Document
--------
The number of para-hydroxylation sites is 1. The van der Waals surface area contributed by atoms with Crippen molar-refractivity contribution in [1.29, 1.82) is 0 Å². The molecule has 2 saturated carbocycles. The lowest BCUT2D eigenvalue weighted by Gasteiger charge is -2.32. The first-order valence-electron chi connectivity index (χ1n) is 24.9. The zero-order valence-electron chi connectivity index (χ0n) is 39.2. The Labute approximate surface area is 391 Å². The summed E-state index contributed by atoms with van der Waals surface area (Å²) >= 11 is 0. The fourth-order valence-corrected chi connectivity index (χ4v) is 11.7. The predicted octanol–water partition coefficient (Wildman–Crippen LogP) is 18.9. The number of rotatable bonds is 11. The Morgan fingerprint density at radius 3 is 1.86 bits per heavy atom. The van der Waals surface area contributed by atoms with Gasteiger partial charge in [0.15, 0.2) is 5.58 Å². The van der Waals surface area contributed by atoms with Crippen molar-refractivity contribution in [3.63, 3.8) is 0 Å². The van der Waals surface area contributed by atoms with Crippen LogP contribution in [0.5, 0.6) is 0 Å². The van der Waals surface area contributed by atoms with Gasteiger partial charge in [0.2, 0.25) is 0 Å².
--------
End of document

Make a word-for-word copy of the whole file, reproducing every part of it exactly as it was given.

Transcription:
The number of para-hydroxylation sites is 1. The van der Waals surface area contributed by atoms with Crippen molar-refractivity contribution in [1.29, 1.82) is 0 Å². The molecule has 2 saturated carbocycles. The lowest BCUT2D eigenvalue weighted by Gasteiger charge is -2.32. The first-order valence-electron chi connectivity index (χ1n) is 24.9. The zero-order valence-electron chi connectivity index (χ0n) is 39.2. The Labute approximate surface area is 391 Å². The summed E-state index contributed by atoms with van der Waals surface area (Å²) >= 11 is 0. The fourth-order valence-corrected chi connectivity index (χ4v) is 11.7. The predicted octanol–water partition coefficient (Wildman–Crippen LogP) is 18.9. The number of rotatable bonds is 11. The Morgan fingerprint density at radius 3 is 1.86 bits per heavy atom. The van der Waals surface area contributed by atoms with Gasteiger partial charge in [0.15, 0.2) is 5.58 Å². The van der Waals surface area contributed by atoms with Crippen molar-refractivity contribution in [3.63, 3.8) is 0 Å². The van der Waals surface area contributed by atoms with Crippen LogP contribution in [0.5, 0.6) is 0 Å². The van der Waals surface area contributed by atoms with Gasteiger partial charge in [0.2, 0.25) is 0 Å².